July 24th: James Daldry locked up sick at 8:45am. Complained of a pain in his head and in left breast and very shaky. Got his feet washed in hot water. His temp was 100.4.

When a man is sick and getting well he is given bread, rice, sugar, arrowroot, oatmeal and sago.

The timing of my son’s hospitalisation has eerily synchronised with some research I have been conducting, namely the investigation of deaths and burials of children on St Helena Island. More infants died on this island than we have realised, and it is at this time, sitting in a hospital with my ill son that the magnitude of facing serious illness and death alone, without specialised help, is magnified. I’m fascinated by the psychology and emotional turmoil faced by the parents on St Helena as they watched their children die. The sense of hopelessness that must have been felt in their hearts. The desperate faith in the Visiting Surgeon and in God. Sitting endlessly next to a bedside with hope and fear in equal measure. The feeling of a complete lack of control over your life. How someone manages to accept that no more can be done and accepts their death when it happens. It’s something that I’ve not had to deal with and for that I’m forever grateful.

Grave of Charlotte Hore in the Warders’ Children’s cemetery on St Helena Island.

My Warders’ Children’s Cemetery research discoveries double the size of the Warder’s Childrens’ Cemetery as we know it today as I have uncovered 8 new deaths and 6 new burials. I’ll be putting up some information on the Children’s cemetery and my new discoveries in the coming weeks, so please keep an eye out for it. I’d like to pay tribute to all the families who suffered loss by remembering these children. They remain on St Helena Island today, long after the time when their family moved on to new places and new lives, knowing that one of their family members was missing.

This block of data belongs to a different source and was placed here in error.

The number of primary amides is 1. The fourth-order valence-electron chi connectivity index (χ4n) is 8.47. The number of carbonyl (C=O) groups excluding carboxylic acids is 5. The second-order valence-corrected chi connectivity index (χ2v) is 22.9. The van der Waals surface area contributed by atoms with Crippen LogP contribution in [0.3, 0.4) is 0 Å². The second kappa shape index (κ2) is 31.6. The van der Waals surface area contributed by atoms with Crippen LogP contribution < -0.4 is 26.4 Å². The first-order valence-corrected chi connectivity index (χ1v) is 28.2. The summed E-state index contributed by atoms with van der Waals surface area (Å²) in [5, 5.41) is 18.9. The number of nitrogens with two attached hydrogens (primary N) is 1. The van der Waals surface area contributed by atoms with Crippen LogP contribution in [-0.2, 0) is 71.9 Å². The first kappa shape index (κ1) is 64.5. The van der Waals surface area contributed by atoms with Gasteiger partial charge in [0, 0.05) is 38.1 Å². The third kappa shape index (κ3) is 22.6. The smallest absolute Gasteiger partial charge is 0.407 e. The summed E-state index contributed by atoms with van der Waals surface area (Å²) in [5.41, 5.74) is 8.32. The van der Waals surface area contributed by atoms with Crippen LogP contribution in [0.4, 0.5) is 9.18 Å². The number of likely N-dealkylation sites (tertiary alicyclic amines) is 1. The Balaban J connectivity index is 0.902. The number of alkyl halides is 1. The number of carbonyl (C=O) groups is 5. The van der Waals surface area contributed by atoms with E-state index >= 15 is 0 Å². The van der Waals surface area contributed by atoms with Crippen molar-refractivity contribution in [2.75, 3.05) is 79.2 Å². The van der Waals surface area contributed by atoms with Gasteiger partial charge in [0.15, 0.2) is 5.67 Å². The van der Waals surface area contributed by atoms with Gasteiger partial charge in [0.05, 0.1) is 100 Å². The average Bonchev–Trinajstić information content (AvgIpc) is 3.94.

Childrens cemetery sign
When I wrote this sign, we knew of these 7 deaths and burials. 2018 research has meant that it will need some updating! 

3 thoughts on “Childhood illness and death in the 19th and 21st centuries

  1. Dear Belinda, Well this one certainly came from the heart, and tugged on the heart-strings! Life can be so very fickle: what era we are born into, and in which place, and how healthy (or not) we are when we emerge into the world. But despite all that you (and Rowan) have been through, I am glad that you still maintain a strong sense of gratitude. I think this is what gives a life its richness and resilience, in the face of great suffering. Well done!

    1. Hi Paula. You know what a journey we’ve been on over these many years! But I agree that the life we lead becomes ours randomly and that so many elements – time, place, family, culture, race and health – become the foundation of our lives regardless of our preferences. I love the human spirit that continues to play the hand that is dealt with grit and resilience when needed, and humour and joy whenever possible!